Authors: Raad A. Alawajji, Ganesh K. Kannarpady, Alexandru S. Biris
Publication: Applied Surface Science, Volume 444, 30 June 2018, Pages 208-215. https://doi.org/10.1016/j.apsusc.2018.02.206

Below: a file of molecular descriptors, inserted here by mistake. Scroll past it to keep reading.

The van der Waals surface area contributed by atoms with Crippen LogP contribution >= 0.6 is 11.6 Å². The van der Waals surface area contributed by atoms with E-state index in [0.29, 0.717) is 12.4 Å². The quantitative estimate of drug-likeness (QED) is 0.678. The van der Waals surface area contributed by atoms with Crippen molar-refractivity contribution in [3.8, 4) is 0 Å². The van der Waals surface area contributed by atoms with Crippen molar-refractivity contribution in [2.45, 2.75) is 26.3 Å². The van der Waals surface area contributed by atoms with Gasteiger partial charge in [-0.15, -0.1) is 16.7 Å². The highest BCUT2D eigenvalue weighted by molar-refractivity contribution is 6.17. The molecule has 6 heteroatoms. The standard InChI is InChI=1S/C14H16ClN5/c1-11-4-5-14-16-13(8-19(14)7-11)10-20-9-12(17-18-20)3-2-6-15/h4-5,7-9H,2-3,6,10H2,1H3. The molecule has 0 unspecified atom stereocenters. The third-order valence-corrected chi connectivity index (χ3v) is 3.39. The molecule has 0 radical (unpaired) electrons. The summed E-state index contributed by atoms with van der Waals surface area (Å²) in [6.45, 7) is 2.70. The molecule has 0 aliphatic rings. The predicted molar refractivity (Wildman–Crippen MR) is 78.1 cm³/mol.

Polytetrafluoroethylene (PTFE) thin films were successfully deposited on glass substrates using pulsed laser deposition, with deposition times ranging from 30 to 120 minutes (min). The surface roughness of the films increased as deposition time increased, with micro/nanoscale roughness developing when deposition time increased over 60 min. This roughness made the surface superhydrophobic, having a contact angle of about 151.6°±1. UV–vis spectroscopic analysis of the PTFE films revealed that they were highly transparent, up to ∼90% in visible and near-infrared ranges. Furthermore, when the deposition time was increased—which increased the films’ thickness—the films were able to absorb 80–90% of ultraviolet light in the wavelength range <300 nm. The researchers used an x-ray photoelectron spectrometer to find the chemical and elemental composition of the films’ surfaces. Atomic force microscopy was used to determine the effect of surface roughness on the films’ hydrophobicity. The fabricated superhydrophobic films have many potential practical uses, from self-cleaning materials to solar cell panel coatings. Additionally, the low dielectric properties of PTFE make the films’ ideal for communication antenna coatings and similar applications.